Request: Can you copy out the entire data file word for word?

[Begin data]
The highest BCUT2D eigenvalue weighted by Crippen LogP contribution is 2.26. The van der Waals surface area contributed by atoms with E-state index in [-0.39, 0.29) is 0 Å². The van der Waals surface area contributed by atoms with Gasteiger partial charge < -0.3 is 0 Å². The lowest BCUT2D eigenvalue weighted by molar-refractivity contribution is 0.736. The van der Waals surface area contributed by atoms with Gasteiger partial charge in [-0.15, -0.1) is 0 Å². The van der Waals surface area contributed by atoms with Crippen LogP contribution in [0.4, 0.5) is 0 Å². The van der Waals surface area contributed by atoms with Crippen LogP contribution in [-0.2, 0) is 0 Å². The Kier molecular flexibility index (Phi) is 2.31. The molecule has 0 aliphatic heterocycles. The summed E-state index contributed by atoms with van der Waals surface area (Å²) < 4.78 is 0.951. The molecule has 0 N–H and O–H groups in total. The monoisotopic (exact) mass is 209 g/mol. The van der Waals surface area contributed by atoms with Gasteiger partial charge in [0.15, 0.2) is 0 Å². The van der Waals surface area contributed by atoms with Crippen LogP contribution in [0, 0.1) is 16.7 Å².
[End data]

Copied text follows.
The highest BCUT2D eigenvalue weighted by Crippen LogP contribution is 2.26. The van der Waals surface area contributed by atoms with E-state index in [-0.39, 0.29) is 0 Å². The van der Waals surface area contributed by atoms with Gasteiger partial charge < -0.3 is 0 Å². The lowest BCUT2D eigenvalue weighted by molar-refractivity contribution is 0.736. The van der Waals surface area contributed by atoms with Gasteiger partial charge in [-0.15, -0.1) is 0 Å². The van der Waals surface area contributed by atoms with Crippen LogP contribution in [0.4, 0.5) is 0 Å². The van der Waals surface area contributed by atoms with Crippen LogP contribution in [-0.2, 0) is 0 Å². The Kier molecular flexibility index (Phi) is 2.31. The molecule has 0 aliphatic heterocycles. The summed E-state index contributed by atoms with van der Waals surface area (Å²) < 4.78 is 0.951. The molecule has 0 N–H and O–H groups in total. The monoisotopic (exact) mass is 209 g/mol. The van der Waals surface area contributed by atoms with Gasteiger partial charge in [0.15, 0.2) is 0 Å². The van der Waals surface area contributed by atoms with Crippen LogP contribution in [0, 0.1) is 16.7 Å².